Soni Razdan sees life differently today
By her own admission, she has lately become 'very Zen'
- Published 21.11.18, 1:23 AM
- Updated 21.11.18, 1:23 AM
- 6 mins read
Sit with Soni Razdan for five minutes and you’ll feel refreshed. Her energy is so soothing, so calm. By her own admission, she has lately become “very Zen”. In town for the screening of her latest movie, Sanjoy Nag’s Yours Truly at the 24th Kolkata International Film Festival, Soni sat down for a chat with t2 by the poolside of The Oberoi Grand.
Your character Mithi Kumar in Yours Truly is a complete departure from how you otherwise are… in terms of the attire like the cotton saris, the body language. How difficult was it to get the look and the mannerisms right?
The look was taken care of by the production and direction team. I didn’t give too much thought to mannerisms. While doing that role, I was shooting all the time and I just threw myself into that space. Everything just came out of there. I didn’t plan anything. It suddenly started to come out of me rather than me trying to put it into myself. It came from somewhere inside. I think that was rather interesting. When I was doing this role, I wasn’t nervous or stressed because Sanjoy is a very relaxed director. He made it very comfortable for me. Therefore, I just felt that I could be this person without any encumbrances or expectations even from a director. He never gave me the feeling that I’ll have to push myself to live up to something. That was liberating for me as an actor.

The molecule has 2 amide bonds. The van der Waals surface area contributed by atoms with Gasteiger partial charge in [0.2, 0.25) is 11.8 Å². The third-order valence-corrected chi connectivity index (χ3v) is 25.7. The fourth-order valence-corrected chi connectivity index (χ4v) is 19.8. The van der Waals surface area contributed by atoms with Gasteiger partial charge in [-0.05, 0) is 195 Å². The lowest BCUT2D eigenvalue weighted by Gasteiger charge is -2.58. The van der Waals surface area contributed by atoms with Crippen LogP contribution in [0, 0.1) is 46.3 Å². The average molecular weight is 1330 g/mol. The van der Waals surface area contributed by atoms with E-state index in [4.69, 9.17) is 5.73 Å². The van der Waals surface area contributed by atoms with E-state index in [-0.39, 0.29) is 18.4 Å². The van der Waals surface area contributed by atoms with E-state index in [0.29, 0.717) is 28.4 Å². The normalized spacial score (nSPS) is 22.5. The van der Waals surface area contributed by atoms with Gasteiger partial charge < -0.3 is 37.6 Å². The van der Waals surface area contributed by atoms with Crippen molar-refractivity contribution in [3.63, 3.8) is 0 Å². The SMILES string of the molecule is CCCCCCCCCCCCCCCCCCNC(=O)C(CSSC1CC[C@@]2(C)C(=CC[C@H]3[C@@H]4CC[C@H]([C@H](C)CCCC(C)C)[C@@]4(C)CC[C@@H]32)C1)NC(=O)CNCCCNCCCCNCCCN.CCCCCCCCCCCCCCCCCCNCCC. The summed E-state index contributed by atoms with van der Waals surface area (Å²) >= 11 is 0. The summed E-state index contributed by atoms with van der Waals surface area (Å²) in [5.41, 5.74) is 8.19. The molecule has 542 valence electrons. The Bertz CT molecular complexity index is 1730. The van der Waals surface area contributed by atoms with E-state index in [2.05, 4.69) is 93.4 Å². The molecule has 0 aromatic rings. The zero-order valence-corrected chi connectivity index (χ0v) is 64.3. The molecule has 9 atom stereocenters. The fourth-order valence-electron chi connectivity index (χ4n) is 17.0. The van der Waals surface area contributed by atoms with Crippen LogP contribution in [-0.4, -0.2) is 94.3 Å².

I’m saying all this in retrospect... while it was going on I didn’t know what the hell was happening. I was just doing my job. I went and put on the clothes… half the things get sorted when you put on that garb, it’s very different from who I am. I became somebody just by wearing those clothes. Somewhere it was like a plant, it just grew. That was incredible and probably the first time that it has happened to me. I can’t claim anything, it just came from somewhere, I don’t know where.